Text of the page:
P. Jay Sidney: The Heroic Actor Who Fought to Integrate Early TV

P. Jay Sidney, who was born as Sidney Parhm Jr. on April 8, 1916 in Virginia, was a groundbreaking actor who fought to help integrate television starting in the 1950s. He often was relegated to small walk-on parts such as doormen and waiters.  But the African-American actor also played some substantial parts as he struggled to both make a living and to fight against the racism of the times.

Sidney’s Acting Career

Sidney started out with a career on stage and on radio.  But then he began making a living in TV starting in 1951.  He garnered some substantial roles such as that of Private Palmer on The Phil Silvers Show.

Sidney continued to take what roles he could get.  He appeared in more than one-hundred and seventy shows. He also did voice-over work and took roles in advertisements, such as Waxin Jackson in Ajax commercials.

Sidney’s Battle Against Discrimination

Sidney’s activism was fueled by the discrimination he saw in the limited roles given to African-American actors. He marched. And he advocated for a boycott against Lever Brothers for only using black talent for commercials aimed at African-Americans. He testified before the U.S. House of Representatives in 1962. He picketed. And he spoke out when he saw discrimination and encouraged others to do the same.

A December 7, 2015 article in The New Yorker, “American Untouchable,” by Emily Nussbaum discusses some of the toll that the discrimination took on Sidney.  His story is also recounted in Donald Bogle’s book, Primetime Blues. As in the case of baseball player Jackie Robinson, one may see that standing up to racism is not easy.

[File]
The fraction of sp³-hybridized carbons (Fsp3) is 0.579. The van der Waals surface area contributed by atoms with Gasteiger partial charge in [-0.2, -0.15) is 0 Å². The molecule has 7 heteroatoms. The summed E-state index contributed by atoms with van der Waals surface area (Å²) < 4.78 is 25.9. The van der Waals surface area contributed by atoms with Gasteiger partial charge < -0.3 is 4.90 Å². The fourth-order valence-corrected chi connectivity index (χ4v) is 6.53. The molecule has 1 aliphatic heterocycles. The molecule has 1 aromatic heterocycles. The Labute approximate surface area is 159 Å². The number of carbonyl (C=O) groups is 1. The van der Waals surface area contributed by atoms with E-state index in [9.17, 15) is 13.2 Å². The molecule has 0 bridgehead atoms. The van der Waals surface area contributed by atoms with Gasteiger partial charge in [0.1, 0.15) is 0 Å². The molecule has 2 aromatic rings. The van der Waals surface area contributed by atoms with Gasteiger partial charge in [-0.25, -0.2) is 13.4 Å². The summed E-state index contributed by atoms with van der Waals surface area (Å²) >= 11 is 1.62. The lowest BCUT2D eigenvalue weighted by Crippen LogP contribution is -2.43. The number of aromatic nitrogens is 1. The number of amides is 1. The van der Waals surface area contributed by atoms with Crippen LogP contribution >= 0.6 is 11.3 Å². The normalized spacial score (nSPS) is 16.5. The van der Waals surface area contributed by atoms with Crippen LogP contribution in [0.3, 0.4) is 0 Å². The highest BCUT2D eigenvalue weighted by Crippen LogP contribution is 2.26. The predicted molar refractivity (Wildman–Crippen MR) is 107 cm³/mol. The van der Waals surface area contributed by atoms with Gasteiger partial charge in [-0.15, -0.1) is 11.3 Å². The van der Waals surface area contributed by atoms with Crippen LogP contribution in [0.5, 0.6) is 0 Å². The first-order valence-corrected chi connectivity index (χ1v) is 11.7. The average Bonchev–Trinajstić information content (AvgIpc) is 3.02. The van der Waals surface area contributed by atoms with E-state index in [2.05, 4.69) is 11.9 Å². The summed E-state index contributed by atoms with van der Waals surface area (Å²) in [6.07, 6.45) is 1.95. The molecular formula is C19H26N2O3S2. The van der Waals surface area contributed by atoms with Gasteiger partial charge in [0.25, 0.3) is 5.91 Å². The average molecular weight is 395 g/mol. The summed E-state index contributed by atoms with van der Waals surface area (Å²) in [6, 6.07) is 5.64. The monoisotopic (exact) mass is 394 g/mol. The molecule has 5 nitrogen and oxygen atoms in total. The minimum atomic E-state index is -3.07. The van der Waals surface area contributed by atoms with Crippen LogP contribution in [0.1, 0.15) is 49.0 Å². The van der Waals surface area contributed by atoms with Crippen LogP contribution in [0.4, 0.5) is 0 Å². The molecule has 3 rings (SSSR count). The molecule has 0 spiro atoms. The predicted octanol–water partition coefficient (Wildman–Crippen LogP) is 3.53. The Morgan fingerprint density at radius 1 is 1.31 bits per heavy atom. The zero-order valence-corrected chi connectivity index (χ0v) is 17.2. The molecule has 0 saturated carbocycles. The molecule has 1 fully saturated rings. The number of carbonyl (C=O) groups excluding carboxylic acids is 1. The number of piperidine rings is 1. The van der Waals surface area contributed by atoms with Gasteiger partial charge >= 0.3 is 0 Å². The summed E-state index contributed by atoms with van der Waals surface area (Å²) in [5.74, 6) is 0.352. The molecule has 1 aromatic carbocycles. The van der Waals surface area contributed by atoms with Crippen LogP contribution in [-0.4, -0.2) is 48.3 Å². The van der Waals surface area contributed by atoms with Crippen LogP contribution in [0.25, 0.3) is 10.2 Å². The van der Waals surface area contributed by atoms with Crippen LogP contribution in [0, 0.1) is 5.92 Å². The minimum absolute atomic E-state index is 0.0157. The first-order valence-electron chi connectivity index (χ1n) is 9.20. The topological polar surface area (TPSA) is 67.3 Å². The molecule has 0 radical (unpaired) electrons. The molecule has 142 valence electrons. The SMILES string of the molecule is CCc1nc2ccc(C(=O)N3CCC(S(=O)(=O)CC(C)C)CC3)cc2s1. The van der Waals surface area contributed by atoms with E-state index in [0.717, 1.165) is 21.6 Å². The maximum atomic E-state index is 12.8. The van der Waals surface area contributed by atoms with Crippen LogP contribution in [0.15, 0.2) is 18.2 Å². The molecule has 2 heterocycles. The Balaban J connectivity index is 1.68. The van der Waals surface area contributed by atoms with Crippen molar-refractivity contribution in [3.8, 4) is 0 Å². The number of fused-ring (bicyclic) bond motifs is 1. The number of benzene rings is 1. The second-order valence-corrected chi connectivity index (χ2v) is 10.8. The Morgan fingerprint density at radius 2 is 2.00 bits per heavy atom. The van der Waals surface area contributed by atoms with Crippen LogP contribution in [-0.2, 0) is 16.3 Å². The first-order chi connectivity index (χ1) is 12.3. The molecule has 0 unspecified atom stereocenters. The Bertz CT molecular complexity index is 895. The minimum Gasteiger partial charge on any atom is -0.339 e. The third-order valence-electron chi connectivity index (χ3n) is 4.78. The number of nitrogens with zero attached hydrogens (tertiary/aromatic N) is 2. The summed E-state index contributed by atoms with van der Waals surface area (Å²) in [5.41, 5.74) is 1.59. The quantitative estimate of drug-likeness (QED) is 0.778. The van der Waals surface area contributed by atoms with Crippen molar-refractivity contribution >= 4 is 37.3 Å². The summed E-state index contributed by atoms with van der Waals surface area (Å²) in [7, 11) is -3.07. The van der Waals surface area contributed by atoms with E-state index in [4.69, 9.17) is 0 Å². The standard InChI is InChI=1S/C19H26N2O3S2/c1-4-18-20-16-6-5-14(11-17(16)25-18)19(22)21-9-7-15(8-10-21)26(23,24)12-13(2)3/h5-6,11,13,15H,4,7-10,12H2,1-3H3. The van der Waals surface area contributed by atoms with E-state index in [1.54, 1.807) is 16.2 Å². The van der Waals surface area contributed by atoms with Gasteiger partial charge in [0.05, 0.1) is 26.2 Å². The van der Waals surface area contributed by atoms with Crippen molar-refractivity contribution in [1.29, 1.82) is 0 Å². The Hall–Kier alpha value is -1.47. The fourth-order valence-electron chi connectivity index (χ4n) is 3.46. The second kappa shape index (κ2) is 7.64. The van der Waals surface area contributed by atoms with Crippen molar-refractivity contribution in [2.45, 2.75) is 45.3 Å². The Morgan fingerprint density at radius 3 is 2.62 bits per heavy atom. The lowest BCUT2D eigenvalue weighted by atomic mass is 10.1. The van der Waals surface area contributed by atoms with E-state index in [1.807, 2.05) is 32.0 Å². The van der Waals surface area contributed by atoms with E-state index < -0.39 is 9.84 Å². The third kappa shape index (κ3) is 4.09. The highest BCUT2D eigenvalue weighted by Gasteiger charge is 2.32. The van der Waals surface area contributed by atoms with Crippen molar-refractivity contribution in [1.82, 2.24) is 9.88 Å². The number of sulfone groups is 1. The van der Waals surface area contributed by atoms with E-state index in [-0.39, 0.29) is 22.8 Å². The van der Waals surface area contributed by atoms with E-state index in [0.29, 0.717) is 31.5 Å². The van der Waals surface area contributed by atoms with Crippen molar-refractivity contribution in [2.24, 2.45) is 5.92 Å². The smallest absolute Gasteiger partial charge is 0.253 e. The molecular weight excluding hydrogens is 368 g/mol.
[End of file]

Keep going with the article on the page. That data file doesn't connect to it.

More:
But as in the case of Robinson, we need to remember P. Jay Sidney.  He was a dignified man who did a job while also standing up for something greater.

Below, Sidney plays a small role as a doctor in a 1961 episode of Route 66, “Goodnight Sweet Blues.” In this opening clip of the episode, you may see Sidney at around the 3:16 mark, as a family doctor getting some assistance from a white cardiologist.

Sidney never got to see equal representation of African-American actors on TV or in Hollywood.  But he helped us take an early step toward that destination. Moses never made it to the Promised Land, and Sidney’s final role in a movie was playing a bellman in A Kiss Before Dying (1991).

Yet, other actors, like Ossie Davis recognized that they were able to get jobs because of Sidney’s activism. Sidney passed away on September 30, 1996, and while an increase in television channels has created more opportunities for non-white actors, Sidney’s legacy can be seen in critiques like the recent Oscar So White campaign in Hollywood.

Sidney’s battle, which is a battle for all of us, continues.

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